House GOP tax overhaul keeps retirement rules
WASHINGTON — House Republicans would preserve the popular retirement account for middle-class Americans while limiting a cherished deduction for homeowners in a sweeping tax cut plan unveiled Thursday that would add $1.5 trillion to the nation’s debt.
GOP leaders briefed rank-and-file lawmakers on the proposal Thursday morning ahead of a formal rollout and a show of unity event at the White House with President Donald Trump. A major revamp of the tax code, the first in three decades, is a top legislative and political priority of Republicans.
Details were contained in a summary obtained by The Associated Press.
The proposal would leave intact the existing rules on 401(k) retirement accounts and the ability of Americans to contribute up to $18,000 into the accounts tax-free. But the plan limits the widely used deduction for mortgage interest for new home loans of $500,000 or less, a sharp reduction from the current $1 million cap.
The plan also limits the deductibility of local property taxes to $10,000 while eliminating the deduction for state income taxes, which generated significant opposition from Republicans in high-tax states such as New York and New Jersey.
“I view the elimination of the deduction as a geographic redistribution of wealth, picking winners and losers,” said Rep. Lee Zeldin, R-N.Y., who represents eastern Long Island. “I don’t want my home state to be a loser, and that really shouldn’t come as any surprise.”
The child tax credit would be increased from $1,000 to $1,600, though the $4,050 per child exemption would be repealed.
The legislation is a longstanding goal for Capitol Hill Republicans who see a once-in-a-generation opportunity to clean up an inefficient, loophole-cluttered tax code. But there is lingering opposition from northeastern Republicans fearful of losing a cherished deduction for state and local taxes and anxiety among other rank-and-file lawmakers over emerging details.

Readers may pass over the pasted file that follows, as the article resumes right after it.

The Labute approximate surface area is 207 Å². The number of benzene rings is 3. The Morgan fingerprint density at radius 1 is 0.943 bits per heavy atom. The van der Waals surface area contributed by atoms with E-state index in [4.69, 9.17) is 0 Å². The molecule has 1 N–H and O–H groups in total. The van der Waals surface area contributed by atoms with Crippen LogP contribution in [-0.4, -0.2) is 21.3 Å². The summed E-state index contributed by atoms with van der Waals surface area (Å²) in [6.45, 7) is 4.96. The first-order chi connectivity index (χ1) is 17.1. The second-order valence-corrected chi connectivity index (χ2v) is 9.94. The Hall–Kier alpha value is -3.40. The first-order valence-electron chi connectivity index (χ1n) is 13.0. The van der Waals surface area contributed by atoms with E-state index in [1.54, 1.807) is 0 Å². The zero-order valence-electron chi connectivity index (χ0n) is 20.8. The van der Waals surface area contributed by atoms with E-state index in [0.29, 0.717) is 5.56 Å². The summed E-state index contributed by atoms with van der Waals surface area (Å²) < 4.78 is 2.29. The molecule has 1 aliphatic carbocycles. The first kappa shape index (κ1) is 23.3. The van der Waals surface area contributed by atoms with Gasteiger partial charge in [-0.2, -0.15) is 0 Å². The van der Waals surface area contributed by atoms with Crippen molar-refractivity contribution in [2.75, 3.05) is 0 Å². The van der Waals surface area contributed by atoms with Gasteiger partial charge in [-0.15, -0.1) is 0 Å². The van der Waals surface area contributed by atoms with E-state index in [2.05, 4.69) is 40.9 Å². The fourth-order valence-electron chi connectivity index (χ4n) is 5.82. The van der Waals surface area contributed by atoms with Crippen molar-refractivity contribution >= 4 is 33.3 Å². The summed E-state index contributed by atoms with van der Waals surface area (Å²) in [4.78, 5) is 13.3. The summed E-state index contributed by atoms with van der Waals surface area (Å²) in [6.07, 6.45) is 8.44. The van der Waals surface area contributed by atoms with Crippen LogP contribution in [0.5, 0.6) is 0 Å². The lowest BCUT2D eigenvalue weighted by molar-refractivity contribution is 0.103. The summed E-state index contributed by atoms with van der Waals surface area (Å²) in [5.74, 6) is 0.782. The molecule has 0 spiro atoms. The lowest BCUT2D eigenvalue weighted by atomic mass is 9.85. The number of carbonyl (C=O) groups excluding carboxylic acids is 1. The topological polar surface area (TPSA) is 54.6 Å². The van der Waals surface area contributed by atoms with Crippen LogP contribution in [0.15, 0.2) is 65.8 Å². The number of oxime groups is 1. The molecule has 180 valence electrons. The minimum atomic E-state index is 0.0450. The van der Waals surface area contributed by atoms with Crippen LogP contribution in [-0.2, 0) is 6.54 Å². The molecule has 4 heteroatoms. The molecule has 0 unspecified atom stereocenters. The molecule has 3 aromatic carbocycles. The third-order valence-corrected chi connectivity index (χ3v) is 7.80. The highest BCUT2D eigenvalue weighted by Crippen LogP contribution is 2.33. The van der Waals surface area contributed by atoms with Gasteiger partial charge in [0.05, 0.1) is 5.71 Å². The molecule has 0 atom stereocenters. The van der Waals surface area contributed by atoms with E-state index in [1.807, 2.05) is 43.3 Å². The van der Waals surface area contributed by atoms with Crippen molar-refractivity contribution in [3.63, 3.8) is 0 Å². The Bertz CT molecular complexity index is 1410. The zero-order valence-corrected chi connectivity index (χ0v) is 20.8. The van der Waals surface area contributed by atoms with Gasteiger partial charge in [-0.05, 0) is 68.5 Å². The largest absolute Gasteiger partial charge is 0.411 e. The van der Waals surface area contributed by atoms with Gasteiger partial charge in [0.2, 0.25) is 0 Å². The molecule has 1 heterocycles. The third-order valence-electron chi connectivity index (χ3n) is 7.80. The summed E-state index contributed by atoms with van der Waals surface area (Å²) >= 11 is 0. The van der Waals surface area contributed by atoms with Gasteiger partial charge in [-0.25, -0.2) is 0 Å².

Influential conservative Rep. Mark Meadows, R-N.C., dismissed proposed retirement changes as a “non-starter,” adding “that’s what most of middle-income America uses as their nest egg.”
The plan shrinks the number of tax brackets from seven to three or four, with respective tax rates of 12 percent, 25 percent, 35 percent and a category still to be determined. The tax system would be simplified, and most people would be able to file their returns on a postcard-sized form.
The plan sets a 25 percent tax rate starting at $90,000 for married couples, with a 35 percent rate beginning to bite at $260,000 — which means many upper-income families whose top rate is 33 percent would face higher taxes. Individuals making $500,000 and couples earning $1 million would face the current Clinton-era top rate of 39.6 percent.
The plan calls for nearly doubling the standard deduction used by most average Americans to $12,000 for individuals and $24,000 for families, and increasing the per-child tax credit. On net, it could mean tax increases for many upper middle-income families.
The plan slashes the corporate tax rate from 35 percent to 20 percent, a demand of Trump. It also repeals the inheritance taxes on multimillion-dollar estates, a big break for the wealthy.
Republicans and Trump argue that sharply cutting tax rates for businesses improves U.S. economic competitiveness, but the possibility of letting the lower corporate rates expire is rankling some longtime advocates who say the uncertainty could limit its boost to the economy.
The ambitious timetable calls for passing the complex measure in the House by Thanksgiving.
“Failure is not an option,” said Rep. Chris Collins, R-N.Y.
The emerging plan would retain the Clinton-era 39.6 percent income tax rate for the wealthiest earners. But for that highest bracket, the tax writers were considering raising the minimum level of income to $1 million for couples or families from the current $470,000 — a change that would reduce tax revenue.
Meadows, the chairman of the House Freedom Caucus, said he was worried about eligibility limits that could prevent some businesses from taking advantage of a lower 25 percent tax rate.
“How as a Republican can we pick winners and losers that way? I mean it makes absolutely, certifiably no sense,” Meadows said.
Trump set an aggressive timetable for the legislation and predicted a grand signing ceremony before Christmas at “the biggest tax event in the history of our country.”
Democrats have repeatedly complained the plan was too favorable to business and the wealthy, and contradicted Trump’s rhetoric of bringing tax relief and economic benefit to the stressed middle class.
— Associated Press writer Alan Fram contributed to this report.
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